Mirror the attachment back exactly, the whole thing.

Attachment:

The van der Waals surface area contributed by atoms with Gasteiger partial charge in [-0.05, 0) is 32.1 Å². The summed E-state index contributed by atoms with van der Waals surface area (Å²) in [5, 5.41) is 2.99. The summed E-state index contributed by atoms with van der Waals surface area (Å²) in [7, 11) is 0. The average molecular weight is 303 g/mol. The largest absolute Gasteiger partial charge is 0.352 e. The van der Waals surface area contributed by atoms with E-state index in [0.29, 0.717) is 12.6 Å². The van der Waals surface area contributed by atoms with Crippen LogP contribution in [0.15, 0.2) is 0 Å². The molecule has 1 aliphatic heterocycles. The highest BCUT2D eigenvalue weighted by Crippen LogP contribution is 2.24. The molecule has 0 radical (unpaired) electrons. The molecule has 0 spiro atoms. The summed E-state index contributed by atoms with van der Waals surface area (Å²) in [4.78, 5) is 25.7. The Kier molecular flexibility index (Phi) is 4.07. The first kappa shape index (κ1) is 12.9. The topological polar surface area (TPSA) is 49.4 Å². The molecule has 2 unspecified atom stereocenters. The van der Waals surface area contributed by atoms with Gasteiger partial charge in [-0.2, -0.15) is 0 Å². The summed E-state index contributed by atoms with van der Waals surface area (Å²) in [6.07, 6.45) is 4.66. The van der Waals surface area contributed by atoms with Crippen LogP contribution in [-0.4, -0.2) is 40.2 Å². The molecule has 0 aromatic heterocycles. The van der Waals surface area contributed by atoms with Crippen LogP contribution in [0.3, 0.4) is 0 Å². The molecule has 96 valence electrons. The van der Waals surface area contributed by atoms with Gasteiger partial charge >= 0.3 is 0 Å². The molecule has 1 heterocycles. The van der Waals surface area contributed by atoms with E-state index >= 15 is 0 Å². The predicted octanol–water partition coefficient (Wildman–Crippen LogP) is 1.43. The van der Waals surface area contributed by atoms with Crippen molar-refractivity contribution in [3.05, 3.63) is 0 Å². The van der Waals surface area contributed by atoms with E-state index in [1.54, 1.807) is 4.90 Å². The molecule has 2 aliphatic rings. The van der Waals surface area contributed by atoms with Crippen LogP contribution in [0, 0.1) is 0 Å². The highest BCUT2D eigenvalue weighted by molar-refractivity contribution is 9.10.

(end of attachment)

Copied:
The van der Waals surface area contributed by atoms with Gasteiger partial charge in [-0.05, 0) is 32.1 Å². The summed E-state index contributed by atoms with van der Waals surface area (Å²) in [5, 5.41) is 2.99. The summed E-state index contributed by atoms with van der Waals surface area (Å²) in [7, 11) is 0. The average molecular weight is 303 g/mol. The largest absolute Gasteiger partial charge is 0.352 e. The van der Waals surface area contributed by atoms with E-state index in [0.29, 0.717) is 12.6 Å². The van der Waals surface area contributed by atoms with Crippen LogP contribution in [0.15, 0.2) is 0 Å². The molecule has 1 aliphatic heterocycles. The highest BCUT2D eigenvalue weighted by Crippen LogP contribution is 2.24. The molecule has 0 radical (unpaired) electrons. The molecule has 0 spiro atoms. The summed E-state index contributed by atoms with van der Waals surface area (Å²) in [4.78, 5) is 25.7. The Kier molecular flexibility index (Phi) is 4.07. The first kappa shape index (κ1) is 12.9. The topological polar surface area (TPSA) is 49.4 Å². The molecule has 2 unspecified atom stereocenters. The van der Waals surface area contributed by atoms with Gasteiger partial charge in [-0.2, -0.15) is 0 Å². The summed E-state index contributed by atoms with van der Waals surface area (Å²) in [6.07, 6.45) is 4.66. The van der Waals surface area contributed by atoms with Crippen LogP contribution in [-0.4, -0.2) is 40.2 Å². The molecule has 0 aromatic heterocycles. The van der Waals surface area contributed by atoms with Crippen LogP contribution in [0.3, 0.4) is 0 Å². The molecule has 96 valence electrons. The van der Waals surface area contributed by atoms with Gasteiger partial charge >= 0.3 is 0 Å². The molecule has 1 heterocycles. The van der Waals surface area contributed by atoms with E-state index >= 15 is 0 Å². The predicted octanol–water partition coefficient (Wildman–Crippen LogP) is 1.43. The van der Waals surface area contributed by atoms with Crippen molar-refractivity contribution in [3.05, 3.63) is 0 Å². The van der Waals surface area contributed by atoms with E-state index in [1.54, 1.807) is 4.90 Å². The molecule has 2 aliphatic rings. The van der Waals surface area contributed by atoms with Crippen LogP contribution in [0, 0.1) is 0 Å². The highest BCUT2D eigenvalue weighted by molar-refractivity contribution is 9.10.